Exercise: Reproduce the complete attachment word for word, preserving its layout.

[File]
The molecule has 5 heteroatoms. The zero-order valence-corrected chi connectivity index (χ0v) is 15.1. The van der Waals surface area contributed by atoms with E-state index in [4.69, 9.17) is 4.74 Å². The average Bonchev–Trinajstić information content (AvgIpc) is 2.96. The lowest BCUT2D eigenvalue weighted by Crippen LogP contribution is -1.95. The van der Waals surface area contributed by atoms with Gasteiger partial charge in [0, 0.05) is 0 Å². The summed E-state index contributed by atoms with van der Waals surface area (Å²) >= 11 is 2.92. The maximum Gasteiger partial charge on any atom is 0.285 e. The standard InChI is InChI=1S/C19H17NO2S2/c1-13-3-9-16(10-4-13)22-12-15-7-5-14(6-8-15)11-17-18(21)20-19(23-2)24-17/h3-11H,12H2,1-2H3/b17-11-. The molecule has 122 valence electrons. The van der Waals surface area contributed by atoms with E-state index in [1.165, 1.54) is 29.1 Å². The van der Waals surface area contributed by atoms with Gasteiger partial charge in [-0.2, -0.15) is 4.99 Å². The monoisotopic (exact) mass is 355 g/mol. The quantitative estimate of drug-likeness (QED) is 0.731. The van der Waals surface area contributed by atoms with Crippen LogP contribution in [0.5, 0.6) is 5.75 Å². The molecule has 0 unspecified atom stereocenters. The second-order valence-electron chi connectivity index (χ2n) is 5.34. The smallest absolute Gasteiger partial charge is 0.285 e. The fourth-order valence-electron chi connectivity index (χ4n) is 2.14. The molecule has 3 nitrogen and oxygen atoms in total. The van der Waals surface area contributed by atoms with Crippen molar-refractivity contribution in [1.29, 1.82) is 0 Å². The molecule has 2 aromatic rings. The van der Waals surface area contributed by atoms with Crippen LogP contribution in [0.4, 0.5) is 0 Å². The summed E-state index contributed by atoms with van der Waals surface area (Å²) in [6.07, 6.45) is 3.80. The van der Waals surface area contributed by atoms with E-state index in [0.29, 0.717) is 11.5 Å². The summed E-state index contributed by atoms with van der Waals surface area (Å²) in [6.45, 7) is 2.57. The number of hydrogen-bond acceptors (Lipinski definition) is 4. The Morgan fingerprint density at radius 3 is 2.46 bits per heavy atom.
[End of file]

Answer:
The molecule has 5 heteroatoms. The zero-order valence-corrected chi connectivity index (χ0v) is 15.1. The van der Waals surface area contributed by atoms with E-state index in [4.69, 9.17) is 4.74 Å². The average Bonchev–Trinajstić information content (AvgIpc) is 2.96. The lowest BCUT2D eigenvalue weighted by Crippen LogP contribution is -1.95. The van der Waals surface area contributed by atoms with Gasteiger partial charge in [0, 0.05) is 0 Å². The summed E-state index contributed by atoms with van der Waals surface area (Å²) >= 11 is 2.92. The maximum Gasteiger partial charge on any atom is 0.285 e. The standard InChI is InChI=1S/C19H17NO2S2/c1-13-3-9-16(10-4-13)22-12-15-7-5-14(6-8-15)11-17-18(21)20-19(23-2)24-17/h3-11H,12H2,1-2H3/b17-11-. The molecule has 122 valence electrons. The van der Waals surface area contributed by atoms with E-state index in [1.165, 1.54) is 29.1 Å². The van der Waals surface area contributed by atoms with Gasteiger partial charge in [-0.2, -0.15) is 4.99 Å². The monoisotopic (exact) mass is 355 g/mol. The quantitative estimate of drug-likeness (QED) is 0.731. The van der Waals surface area contributed by atoms with Crippen LogP contribution in [0.5, 0.6) is 5.75 Å². The molecule has 0 unspecified atom stereocenters. The second-order valence-electron chi connectivity index (χ2n) is 5.34. The smallest absolute Gasteiger partial charge is 0.285 e. The fourth-order valence-electron chi connectivity index (χ4n) is 2.14. The molecule has 3 nitrogen and oxygen atoms in total. The van der Waals surface area contributed by atoms with Crippen molar-refractivity contribution in [1.29, 1.82) is 0 Å². The molecule has 2 aromatic rings. The van der Waals surface area contributed by atoms with Crippen LogP contribution in [0.4, 0.5) is 0 Å². The summed E-state index contributed by atoms with van der Waals surface area (Å²) in [6.07, 6.45) is 3.80. The van der Waals surface area contributed by atoms with E-state index in [0.29, 0.717) is 11.5 Å². The summed E-state index contributed by atoms with van der Waals surface area (Å²) in [6.45, 7) is 2.57. The number of hydrogen-bond acceptors (Lipinski definition) is 4. The Morgan fingerprint density at radius 3 is 2.46 bits per heavy atom.